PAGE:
After covering politics — and also going to Egypt where she reported on the 2011 revolution and seeing what happened there — Parietti said of politics, “I thought it was a lot of hot air; a lot of money being spent and time being wasted talking, and not a lot of action happening. I’m glad I didn't go into politics because, I think, I would just be banging my head against a wall at this point.”

Her first job out of college was covering the Massachusetts Statehouse, a political body that has elevated spending, talking, and inaction to its highest form.

But it wasn’t the banality of Beacon Hill that led Parietti to seek adventure and employment abroad.

It was the economy, ghabi.

From Boston to Cairo

“Pretty much every media company was bleeding jobs, laying off a lot of reporters,” Parietti said.

Worried about job security as well the lack of opportunity at home, Parietti said, “I thought, if I went abroad and learned Arabic that I’d be more marketable.”

She found an editor’s job in Cairo; when she arrived in Egypt, that’s about all she was certain of.

“I didn’t know where I was going to live,” Parietti said. “I did have a job lined up, so they sent a taxi.” And after a two-hour ride in “nightmare” traffic, Parietti’s African adventure had begun albeit with some unique fits and starts.

“When you go to language classes in the States, you study Modern Standard Arabic, and what they speak in Egypt is the Egyptian dialect — which is nothing like Modern Standard Arabic,” she said.

Arabic, according to the University of Pennsylvania,“is characterized by an interesting linguistic dichotomy: the written form of the language, Modern Standard Arabic, differs in a non-trivial fashion from the various spoken varieties of Arabic, each of which is a regional dialect.” The three main regional dialects are Levantine, Gulf, and Egyptian.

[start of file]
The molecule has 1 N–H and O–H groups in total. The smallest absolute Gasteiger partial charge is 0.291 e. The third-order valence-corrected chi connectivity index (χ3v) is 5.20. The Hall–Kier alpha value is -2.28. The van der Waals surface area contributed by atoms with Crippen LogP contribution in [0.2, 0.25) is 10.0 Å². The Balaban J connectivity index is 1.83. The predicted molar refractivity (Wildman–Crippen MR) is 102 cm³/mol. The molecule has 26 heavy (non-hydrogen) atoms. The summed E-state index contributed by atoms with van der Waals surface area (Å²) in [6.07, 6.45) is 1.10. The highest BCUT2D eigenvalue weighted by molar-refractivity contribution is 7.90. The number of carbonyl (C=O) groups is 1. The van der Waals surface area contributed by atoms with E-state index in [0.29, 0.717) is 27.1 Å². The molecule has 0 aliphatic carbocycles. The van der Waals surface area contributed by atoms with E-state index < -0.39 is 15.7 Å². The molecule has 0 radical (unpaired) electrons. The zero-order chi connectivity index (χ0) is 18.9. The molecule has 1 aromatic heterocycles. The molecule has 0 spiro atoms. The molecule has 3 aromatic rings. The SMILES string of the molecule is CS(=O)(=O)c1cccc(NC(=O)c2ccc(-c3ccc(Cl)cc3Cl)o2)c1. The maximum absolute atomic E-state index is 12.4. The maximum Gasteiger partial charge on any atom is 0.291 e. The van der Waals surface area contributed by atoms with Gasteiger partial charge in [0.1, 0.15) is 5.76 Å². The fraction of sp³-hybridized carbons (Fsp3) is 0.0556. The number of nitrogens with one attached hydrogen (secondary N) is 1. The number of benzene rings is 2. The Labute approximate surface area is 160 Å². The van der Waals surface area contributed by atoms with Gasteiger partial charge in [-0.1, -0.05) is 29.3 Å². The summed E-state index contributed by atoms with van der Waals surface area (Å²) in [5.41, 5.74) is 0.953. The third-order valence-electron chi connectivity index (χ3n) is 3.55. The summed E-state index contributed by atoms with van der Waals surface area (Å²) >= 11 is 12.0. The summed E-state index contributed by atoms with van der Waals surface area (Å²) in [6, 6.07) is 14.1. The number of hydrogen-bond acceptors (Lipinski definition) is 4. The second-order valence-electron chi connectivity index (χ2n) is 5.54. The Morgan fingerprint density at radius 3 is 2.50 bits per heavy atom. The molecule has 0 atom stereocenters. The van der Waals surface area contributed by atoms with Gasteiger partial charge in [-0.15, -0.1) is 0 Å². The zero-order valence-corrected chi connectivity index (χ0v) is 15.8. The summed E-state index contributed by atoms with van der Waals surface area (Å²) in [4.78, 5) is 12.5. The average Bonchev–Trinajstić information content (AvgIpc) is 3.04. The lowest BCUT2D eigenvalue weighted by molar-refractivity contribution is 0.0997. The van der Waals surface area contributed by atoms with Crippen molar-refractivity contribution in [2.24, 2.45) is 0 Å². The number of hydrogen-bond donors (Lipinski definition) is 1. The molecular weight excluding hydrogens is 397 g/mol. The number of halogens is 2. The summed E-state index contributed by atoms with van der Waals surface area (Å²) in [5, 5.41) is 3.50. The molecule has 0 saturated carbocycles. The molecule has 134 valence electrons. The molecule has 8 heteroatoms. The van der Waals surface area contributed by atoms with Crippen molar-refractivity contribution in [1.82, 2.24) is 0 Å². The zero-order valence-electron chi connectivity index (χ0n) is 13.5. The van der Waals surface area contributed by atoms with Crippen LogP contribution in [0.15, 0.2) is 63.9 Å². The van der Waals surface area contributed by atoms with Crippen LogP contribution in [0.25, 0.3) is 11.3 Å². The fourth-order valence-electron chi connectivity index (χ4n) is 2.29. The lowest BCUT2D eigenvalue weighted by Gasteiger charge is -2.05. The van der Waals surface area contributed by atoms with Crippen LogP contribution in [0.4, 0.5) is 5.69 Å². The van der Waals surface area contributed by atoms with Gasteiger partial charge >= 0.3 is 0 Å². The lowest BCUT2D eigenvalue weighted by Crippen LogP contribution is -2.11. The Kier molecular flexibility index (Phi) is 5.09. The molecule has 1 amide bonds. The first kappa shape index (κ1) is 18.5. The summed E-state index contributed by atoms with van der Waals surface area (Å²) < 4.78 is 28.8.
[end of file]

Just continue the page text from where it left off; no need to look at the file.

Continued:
Modern Standard Arabic, according to UPenn, is the only variety of the language that is “standardized, regulated, and taught in schools.” Whereas regional dialects are “used primarily for day-to-day dealings and spoken communication, are not taught formally in schools, and remain somewhat absent from traditional, and certainly official, written communication.”

Arab Spring

In December 2010, a Tunisian street vendor named Mohammed Bouazizi was, arbitrarily, told by police to hand over his cart to them because he did not have a permit to sell his fruits and vegetables. He refused to do so and was slapped by a policewoman.

Humiliated and angry, Bouazizi protested his treatment by setting himself on fire.

Protests soon engulfed the capital, Tunis, forcing Zine El Abidine Ben Ali, the country’s authoritarian ruler for over two decades, to abdicate the presidency.  

Bouazizi’s self-immolation had sparked the Arab Spring.

By January 2011, Egyptian activists began to rebel.

On Jan. 25, thousands marched into Tahrir Square to protest “against poverty, unemployment, government corruption and the rule of president Hosni Mubarak, who has been in power for three decades,” according to the Arabic news outlet, Al Jazeera.

Parietti didn’t go to Tahrir Square that first night.